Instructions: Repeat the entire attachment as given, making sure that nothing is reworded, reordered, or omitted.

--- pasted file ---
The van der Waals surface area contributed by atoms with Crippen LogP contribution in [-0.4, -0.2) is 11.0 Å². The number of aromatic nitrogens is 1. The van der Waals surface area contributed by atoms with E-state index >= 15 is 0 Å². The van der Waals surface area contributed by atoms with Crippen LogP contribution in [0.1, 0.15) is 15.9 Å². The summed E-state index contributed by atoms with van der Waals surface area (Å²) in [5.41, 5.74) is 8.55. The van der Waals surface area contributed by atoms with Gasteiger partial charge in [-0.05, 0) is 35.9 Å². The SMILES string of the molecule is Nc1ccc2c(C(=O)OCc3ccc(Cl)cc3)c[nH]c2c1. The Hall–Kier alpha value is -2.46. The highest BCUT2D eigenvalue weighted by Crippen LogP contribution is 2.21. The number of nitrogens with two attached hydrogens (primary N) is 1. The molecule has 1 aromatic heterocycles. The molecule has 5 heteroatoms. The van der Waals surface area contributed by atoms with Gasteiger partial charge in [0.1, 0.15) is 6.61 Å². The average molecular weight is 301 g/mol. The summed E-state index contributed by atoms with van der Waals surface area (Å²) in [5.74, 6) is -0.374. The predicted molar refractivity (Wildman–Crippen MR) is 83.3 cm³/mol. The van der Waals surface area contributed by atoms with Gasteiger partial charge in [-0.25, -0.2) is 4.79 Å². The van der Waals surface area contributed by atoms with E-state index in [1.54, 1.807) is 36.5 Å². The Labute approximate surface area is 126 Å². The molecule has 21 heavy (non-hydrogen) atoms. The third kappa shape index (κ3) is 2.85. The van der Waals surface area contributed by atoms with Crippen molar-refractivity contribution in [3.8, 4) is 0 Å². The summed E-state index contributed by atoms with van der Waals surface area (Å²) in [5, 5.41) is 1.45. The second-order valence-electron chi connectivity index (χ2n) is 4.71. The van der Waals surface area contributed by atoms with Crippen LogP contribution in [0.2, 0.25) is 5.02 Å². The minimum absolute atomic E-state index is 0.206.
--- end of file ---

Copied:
The van der Waals surface area contributed by atoms with Crippen LogP contribution in [-0.4, -0.2) is 11.0 Å². The number of aromatic nitrogens is 1. The van der Waals surface area contributed by atoms with E-state index >= 15 is 0 Å². The van der Waals surface area contributed by atoms with Crippen LogP contribution in [0.1, 0.15) is 15.9 Å². The summed E-state index contributed by atoms with van der Waals surface area (Å²) in [5.41, 5.74) is 8.55. The van der Waals surface area contributed by atoms with Gasteiger partial charge in [-0.05, 0) is 35.9 Å². The SMILES string of the molecule is Nc1ccc2c(C(=O)OCc3ccc(Cl)cc3)c[nH]c2c1. The Hall–Kier alpha value is -2.46. The highest BCUT2D eigenvalue weighted by Crippen LogP contribution is 2.21. The number of nitrogens with two attached hydrogens (primary N) is 1. The molecule has 1 aromatic heterocycles. The molecule has 5 heteroatoms. The van der Waals surface area contributed by atoms with Gasteiger partial charge in [0.1, 0.15) is 6.61 Å². The average molecular weight is 301 g/mol. The summed E-state index contributed by atoms with van der Waals surface area (Å²) in [5.74, 6) is -0.374. The predicted molar refractivity (Wildman–Crippen MR) is 83.3 cm³/mol. The van der Waals surface area contributed by atoms with Gasteiger partial charge in [-0.25, -0.2) is 4.79 Å². The van der Waals surface area contributed by atoms with E-state index in [1.54, 1.807) is 36.5 Å². The Labute approximate surface area is 126 Å². The molecule has 21 heavy (non-hydrogen) atoms. The third kappa shape index (κ3) is 2.85. The van der Waals surface area contributed by atoms with Crippen molar-refractivity contribution in [3.8, 4) is 0 Å². The summed E-state index contributed by atoms with van der Waals surface area (Å²) in [5, 5.41) is 1.45. The second-order valence-electron chi connectivity index (χ2n) is 4.71. The van der Waals surface area contributed by atoms with Crippen LogP contribution in [0.2, 0.25) is 5.02 Å². The minimum absolute atomic E-state index is 0.206.